Photo Ken Hill
The Cycad Pages
Cycas inermis

Cycas inermis Lour., "Fl. Cochinch., ed. 2, 2: 776-777" (1793).
"TYPE: Vietnam, Saigon, 1787, Loureiro 3 (holo BM)."

Typification: The type specimen is of a leaf apex only, but closely matches the forest species e.g. from Cat Tien National Park. Louriero's description states that the megasporophyll is "laciniate", but no plant matching both the type (leaf) specimen and this megasporophyll description has been collected in Vietnam. It is possible that the description was a composite based on disparate specimens. For this study, the name "inermis" is applied to the inland forest species from south and central Vietnam that matches the type specimen. It is possible although unlikely that future discoveries may require a change to this nomenclatural application. Although named for the unarmed petiole, petiole spinescence varies, and wholly unarmed individuals are uncommon. Etymology: From the Latin inermis, unarmed, reference uncertain, since the petiole is not thornless in this species. The soft leaves in contrast to the stiff pungent leaflets of C. revoluta may have suggested the name.

Literature: Oudemans 1868, Gaudichaud 1829, Leandri 1931

Illustrations: Warburg 1900.

Historical notes: Portugese colonial explorer Joao de Loureiro described C. inermis in 1790 on the basis of plants he observed and collected in the French territory of Cochinchina. Although the third species of Cycas to be recognised, this taxon has never been properly understood. Gaudichaud (1829) enumerated it in his discussion of the genus, based entirely on de Loureiro. Miquel (1842) was next to mention the name, expressing an opinion that it may be the same as C. revoluta var. planifolia. Miquel later (1851) figured in detail as C. inermis specimens that were clearly closely allied to C. revoluta, and bore very little resemblance to de Loureiro's type. De Candolle (1868) drew his description from Miquel, and subsequent authors followed (Regel 1876, Thiselton-Dyer 1902 [?and Oudemans]). Warburg (1900) maintained it as separate, and Tandy (1927) pointed out Miquel's error. Metcalf (1942) applied the name C. inermis to C. sexseminifera, and Leandri (1931) applied it to material from southern Vietnam. Later treatments from China (Cheng et al. 1975, Zhou et al. 1990) also confused it with C. sexseminifera. More recently, the treatment of the cycads for the Flore du Cambodge Laos et Vietnam (Hiep & Vidal 1996) has this species confused with the taxon now known as C. condaoensis.

Distinguishing features: Readily distinguished within Vietnam by the narrow megasporophyll lamina with short lateral teeth and the seeds with a fibrous layer in the sarcotesta. This species is nearest to C. macrocarpa from Thailand and Malaysia, differing in the shorter lateral spines on the megasporophyll.

Distribution and habitat: Widely distributed on the near-coastal ranges in central and southern Vietnam, from near Da Nang south to Nam Cat Tien National Park. Locally common in closed evergreen or semideciduous forests on flat or elevated sites on granite, metamorphic or basaltic volcanic substrates. C. inermis often grows on steep slopes or local slight stony rises where the drainage would be greater.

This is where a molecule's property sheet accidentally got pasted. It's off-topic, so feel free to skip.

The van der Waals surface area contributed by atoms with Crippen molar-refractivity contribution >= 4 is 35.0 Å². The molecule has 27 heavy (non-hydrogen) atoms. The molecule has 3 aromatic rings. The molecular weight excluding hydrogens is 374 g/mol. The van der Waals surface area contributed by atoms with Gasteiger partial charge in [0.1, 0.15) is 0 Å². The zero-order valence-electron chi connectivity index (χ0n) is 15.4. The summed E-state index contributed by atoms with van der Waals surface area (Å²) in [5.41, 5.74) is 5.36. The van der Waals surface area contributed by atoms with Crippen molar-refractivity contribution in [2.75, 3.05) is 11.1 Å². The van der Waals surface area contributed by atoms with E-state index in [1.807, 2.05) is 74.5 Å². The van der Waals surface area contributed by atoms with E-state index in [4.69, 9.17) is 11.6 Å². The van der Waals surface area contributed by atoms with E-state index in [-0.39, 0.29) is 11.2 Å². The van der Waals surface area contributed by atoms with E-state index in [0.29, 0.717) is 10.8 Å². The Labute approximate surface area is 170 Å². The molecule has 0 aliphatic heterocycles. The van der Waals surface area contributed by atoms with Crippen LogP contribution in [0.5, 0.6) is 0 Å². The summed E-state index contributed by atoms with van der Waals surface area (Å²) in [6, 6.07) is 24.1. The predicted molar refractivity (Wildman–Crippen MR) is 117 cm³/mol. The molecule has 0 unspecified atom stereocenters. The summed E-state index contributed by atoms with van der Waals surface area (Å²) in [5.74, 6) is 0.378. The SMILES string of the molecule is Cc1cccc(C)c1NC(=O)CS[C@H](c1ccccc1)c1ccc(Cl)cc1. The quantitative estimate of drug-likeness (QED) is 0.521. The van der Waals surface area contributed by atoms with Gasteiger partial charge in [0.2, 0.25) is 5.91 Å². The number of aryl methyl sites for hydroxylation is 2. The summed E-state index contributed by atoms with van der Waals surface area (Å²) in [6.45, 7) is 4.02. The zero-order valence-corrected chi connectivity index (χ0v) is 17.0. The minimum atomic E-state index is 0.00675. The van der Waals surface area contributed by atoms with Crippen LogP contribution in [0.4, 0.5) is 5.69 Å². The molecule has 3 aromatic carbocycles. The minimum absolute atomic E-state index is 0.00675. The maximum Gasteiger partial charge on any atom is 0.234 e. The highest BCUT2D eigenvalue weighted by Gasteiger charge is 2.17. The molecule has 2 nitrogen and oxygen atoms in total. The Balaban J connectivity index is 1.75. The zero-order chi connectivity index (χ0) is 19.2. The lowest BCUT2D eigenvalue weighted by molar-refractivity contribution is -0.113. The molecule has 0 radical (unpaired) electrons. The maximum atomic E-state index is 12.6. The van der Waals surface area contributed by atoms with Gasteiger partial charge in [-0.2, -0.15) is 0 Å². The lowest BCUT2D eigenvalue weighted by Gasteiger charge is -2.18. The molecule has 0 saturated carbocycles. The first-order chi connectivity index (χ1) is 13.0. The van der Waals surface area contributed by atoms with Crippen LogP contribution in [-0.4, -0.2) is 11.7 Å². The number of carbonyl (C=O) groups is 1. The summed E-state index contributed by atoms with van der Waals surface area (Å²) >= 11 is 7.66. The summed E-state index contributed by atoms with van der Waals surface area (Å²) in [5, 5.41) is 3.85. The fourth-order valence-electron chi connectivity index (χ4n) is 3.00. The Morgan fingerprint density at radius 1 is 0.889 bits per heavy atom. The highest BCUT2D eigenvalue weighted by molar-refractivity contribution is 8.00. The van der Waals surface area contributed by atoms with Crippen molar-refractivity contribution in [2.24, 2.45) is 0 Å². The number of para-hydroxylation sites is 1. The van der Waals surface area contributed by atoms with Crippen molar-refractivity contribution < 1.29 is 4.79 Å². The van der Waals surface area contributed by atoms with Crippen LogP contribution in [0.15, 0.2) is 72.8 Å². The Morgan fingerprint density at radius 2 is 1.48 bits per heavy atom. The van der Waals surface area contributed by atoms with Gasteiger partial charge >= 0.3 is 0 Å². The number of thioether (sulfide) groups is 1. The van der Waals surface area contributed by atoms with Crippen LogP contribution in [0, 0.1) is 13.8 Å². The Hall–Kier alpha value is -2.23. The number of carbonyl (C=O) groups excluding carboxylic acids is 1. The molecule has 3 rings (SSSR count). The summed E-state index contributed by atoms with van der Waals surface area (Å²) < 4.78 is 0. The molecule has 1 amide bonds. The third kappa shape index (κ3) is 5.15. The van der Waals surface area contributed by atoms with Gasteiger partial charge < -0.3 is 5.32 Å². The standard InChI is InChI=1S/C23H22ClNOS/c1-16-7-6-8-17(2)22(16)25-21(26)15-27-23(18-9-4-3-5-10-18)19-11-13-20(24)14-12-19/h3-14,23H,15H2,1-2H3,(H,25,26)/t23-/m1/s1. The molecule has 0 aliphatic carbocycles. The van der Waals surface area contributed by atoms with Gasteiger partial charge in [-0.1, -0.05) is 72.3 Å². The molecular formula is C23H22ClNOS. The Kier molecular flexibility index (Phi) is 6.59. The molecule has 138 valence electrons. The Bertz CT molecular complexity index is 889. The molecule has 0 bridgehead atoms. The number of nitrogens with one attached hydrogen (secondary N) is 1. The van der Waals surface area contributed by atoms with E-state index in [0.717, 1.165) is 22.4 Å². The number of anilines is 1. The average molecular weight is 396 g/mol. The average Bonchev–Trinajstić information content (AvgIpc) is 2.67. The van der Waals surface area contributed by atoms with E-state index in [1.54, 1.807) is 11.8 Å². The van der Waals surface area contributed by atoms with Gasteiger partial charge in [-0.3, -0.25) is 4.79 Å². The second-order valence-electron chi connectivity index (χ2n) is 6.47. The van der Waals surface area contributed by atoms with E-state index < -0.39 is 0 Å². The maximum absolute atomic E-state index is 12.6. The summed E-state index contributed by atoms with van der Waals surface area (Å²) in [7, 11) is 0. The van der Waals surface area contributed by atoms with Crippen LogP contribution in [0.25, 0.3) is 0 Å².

Conservation status: Not considered to be at risk, although further study of distribution is required. IUCN (1994) Red List status DD/VU?.
Photo Ken Hill
Photo Ken Hill


Stems arborescent, to 1.5-4 m tall, 8-14 cm diam. at narrowest point; 6-35 leaves in crown.

Leaves deep green, highly glossy, 220-300 cm long, flat (not keeled) in section (opposing leaflets inserted at 180° on rachis), with 130-230 leaflets, with white tomentum shedding as leaf expands; rachis consistently terminated by paired leaflets. Petiole 65-80 cm long (25-35% of total leaf), petiole glabrous, spinescent for 70-100% of length. Basal leaflets not gradually reducing to spines.

Median leaflets simple, strongly discolorous, 290-350 mm long, 14-18 mm wide, inserted at 60-80° to rachis, decurrent for 5-7 mm, narrowed to 3-4.5 mm at base (to 20-30% of maximum width), 18-22 mm apart on rachis; median leaflets section flat; margins flat to slightly recurved; apex softly acuminate, not spinescent; midrib raised above, flat below.

Cataphylls linear, pungent, pilose, 40-50 mm long, articulated.

Pollen cones ovoid, cream, 12 cm long, 8 cm diam.; microsporophyll lamina firm, not dorsiventrally thickened, apical spine prominent, sharply upturned, 10 mm long.

Megasporophylls 20 cm long, grey-tomentose; ovules 4, glabrous; lamina ovate to lanceolate, 50-70 mm long, 30-70 mm wide, regularly dentate, with 18-26 pungent lateral spines 4-5 mm long, 1-1.5 mm wide, apical spine distinct from lateral spines, 20-25 mm long, 3 mm wide at base.

Seeds oblong, 50-60 mm long, 38-50 mm wide; sarcotesta orange, slightly pruinose, 5 mm thick; fibrous layer present; sclerotesta smooth. Spongy endocarp absent.

The Cycad Pages

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Written and maintained by Ken Hill 1998-2010
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